We joined with the Quality Trust for Individuals with Disabilities, the Legal Aid Society of D.C., Legal Counsel for the Elderly, the National Disability Rights Network, the National Senior Citizens Law Center, Project Action, and University Legal Services in filing an amicus brief in the D.C. Court of Appeals in this case, which involves a request by a person with moderate mental disability for a change in her guardian. In our brief filed in October 2009, we argued that the lawyer appointed by the court to represent such a person has a duty to represent the client’s interests as the client sees them, not—as happened here—to represent the client’s “best interests” as determined by the lawyer.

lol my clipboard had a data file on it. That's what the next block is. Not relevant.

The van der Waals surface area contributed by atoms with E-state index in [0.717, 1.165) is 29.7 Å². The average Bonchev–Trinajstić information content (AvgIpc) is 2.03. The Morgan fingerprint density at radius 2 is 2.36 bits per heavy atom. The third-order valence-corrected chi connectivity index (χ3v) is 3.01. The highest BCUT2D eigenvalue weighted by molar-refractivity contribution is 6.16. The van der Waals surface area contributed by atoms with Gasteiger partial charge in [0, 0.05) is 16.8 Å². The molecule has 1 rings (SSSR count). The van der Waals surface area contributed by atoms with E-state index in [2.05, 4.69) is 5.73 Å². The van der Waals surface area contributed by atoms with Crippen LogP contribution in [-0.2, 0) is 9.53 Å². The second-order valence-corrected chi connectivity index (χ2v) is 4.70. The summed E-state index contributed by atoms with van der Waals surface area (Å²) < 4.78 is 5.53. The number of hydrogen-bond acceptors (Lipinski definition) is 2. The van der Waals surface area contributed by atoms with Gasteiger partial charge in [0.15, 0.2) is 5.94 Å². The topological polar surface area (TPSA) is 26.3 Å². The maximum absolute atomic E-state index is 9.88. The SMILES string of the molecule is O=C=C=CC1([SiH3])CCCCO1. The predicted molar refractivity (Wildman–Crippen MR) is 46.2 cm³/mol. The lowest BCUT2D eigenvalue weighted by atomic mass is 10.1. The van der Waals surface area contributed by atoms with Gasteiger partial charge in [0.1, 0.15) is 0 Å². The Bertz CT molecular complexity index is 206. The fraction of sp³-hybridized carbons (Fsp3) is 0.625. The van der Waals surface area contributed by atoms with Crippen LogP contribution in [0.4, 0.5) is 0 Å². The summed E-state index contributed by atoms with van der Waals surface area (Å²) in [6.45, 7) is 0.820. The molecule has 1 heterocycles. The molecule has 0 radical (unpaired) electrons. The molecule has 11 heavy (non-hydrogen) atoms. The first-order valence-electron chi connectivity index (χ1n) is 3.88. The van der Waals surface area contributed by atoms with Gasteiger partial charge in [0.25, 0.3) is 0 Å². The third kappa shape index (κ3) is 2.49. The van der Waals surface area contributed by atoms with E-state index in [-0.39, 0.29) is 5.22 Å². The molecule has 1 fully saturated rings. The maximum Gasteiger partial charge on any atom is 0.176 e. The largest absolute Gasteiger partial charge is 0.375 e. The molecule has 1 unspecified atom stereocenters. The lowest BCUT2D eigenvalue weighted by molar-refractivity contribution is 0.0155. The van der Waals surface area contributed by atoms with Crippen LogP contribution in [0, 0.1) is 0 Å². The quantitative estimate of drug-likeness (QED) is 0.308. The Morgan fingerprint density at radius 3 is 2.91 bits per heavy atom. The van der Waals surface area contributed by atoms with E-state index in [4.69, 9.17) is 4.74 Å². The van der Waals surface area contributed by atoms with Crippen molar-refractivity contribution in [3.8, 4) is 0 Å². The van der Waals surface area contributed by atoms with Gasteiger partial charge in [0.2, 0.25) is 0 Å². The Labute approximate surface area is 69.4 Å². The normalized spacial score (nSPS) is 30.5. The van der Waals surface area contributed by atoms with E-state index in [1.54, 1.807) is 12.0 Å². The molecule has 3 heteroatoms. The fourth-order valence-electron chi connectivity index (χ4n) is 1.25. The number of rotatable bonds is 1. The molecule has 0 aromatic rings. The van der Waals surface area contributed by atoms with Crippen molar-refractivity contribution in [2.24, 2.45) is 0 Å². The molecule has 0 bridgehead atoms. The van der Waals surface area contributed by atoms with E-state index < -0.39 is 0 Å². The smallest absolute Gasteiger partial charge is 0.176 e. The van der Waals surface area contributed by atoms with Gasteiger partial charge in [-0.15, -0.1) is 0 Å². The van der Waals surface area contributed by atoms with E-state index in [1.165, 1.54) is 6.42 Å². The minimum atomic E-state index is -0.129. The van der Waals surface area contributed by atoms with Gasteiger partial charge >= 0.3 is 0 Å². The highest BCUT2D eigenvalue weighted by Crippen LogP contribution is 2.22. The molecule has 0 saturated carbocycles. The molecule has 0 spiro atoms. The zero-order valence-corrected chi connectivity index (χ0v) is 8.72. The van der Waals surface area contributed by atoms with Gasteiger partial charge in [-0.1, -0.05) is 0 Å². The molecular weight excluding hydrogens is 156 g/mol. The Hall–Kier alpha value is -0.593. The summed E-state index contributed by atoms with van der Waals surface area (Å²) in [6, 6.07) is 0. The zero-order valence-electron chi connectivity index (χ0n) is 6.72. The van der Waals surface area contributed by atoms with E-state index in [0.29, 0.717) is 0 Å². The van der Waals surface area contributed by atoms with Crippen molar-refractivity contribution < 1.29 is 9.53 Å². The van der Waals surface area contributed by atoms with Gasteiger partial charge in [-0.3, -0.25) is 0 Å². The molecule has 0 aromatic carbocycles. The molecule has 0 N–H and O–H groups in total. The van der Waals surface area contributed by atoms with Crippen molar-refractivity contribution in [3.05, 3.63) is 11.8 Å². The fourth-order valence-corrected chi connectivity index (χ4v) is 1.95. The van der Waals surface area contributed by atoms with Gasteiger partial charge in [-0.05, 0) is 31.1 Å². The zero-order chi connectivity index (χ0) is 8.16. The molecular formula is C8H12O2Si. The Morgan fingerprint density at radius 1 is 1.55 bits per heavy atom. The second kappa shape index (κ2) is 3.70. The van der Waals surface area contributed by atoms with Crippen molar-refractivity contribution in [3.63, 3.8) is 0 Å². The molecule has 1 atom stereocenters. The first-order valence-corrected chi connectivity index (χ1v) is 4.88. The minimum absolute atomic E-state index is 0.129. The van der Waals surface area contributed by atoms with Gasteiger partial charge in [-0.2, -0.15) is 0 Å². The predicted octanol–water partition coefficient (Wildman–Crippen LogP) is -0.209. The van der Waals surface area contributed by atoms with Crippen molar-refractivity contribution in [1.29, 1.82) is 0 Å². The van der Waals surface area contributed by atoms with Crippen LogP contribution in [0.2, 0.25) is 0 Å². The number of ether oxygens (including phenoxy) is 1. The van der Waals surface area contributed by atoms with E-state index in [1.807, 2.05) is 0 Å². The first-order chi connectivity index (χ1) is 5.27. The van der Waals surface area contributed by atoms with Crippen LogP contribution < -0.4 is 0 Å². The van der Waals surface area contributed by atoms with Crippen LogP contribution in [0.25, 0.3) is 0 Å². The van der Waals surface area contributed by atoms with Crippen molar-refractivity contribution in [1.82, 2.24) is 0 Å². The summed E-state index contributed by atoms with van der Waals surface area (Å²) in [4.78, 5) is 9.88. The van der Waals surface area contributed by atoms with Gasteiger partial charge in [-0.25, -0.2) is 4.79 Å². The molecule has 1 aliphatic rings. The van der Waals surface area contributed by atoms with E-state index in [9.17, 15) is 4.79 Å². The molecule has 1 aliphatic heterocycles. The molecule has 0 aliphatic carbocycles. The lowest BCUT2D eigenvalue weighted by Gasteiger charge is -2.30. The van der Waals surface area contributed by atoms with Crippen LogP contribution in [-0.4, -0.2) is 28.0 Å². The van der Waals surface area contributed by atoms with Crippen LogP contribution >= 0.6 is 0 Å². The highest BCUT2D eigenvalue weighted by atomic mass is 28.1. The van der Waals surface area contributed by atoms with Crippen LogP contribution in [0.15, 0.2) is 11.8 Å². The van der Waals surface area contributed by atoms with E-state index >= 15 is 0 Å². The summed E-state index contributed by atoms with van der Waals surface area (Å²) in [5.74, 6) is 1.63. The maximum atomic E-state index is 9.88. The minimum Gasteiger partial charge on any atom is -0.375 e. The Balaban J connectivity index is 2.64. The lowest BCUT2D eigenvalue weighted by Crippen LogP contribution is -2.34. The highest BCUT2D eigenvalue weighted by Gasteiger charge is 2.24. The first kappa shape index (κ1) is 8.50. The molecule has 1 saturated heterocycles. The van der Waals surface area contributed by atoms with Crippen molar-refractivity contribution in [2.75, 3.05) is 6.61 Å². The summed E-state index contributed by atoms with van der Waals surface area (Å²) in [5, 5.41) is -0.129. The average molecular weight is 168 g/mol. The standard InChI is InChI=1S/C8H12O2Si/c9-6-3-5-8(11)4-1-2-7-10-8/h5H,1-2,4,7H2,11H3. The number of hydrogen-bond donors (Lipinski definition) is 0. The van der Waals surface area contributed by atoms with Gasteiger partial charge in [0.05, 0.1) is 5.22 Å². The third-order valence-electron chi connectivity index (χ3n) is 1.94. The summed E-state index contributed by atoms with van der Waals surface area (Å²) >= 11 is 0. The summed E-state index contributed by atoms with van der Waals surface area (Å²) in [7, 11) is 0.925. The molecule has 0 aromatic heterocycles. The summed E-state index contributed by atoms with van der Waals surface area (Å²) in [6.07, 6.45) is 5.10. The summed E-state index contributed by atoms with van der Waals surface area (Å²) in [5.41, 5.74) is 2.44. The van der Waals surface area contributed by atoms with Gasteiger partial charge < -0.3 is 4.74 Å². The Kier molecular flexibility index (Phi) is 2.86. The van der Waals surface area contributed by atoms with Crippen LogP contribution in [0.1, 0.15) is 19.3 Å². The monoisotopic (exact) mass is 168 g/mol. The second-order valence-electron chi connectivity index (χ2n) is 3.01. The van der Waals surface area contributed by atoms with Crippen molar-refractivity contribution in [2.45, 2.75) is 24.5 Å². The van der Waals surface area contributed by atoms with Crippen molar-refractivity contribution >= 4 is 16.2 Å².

The court saw the facts differently and also ruled that the issue had not been properly preserved for appeal. But, in discussing the legal issue, the court disagreed with us and held that, at least on the facts of this case, it was not wrong for the disabled person’s appointed counsel to advocate “what [counsel] has determined to be in the ward’s best interest,” rather than advocating for the ward’s self-determined interest.

Date filed

October 15, 2009


Amicus Filed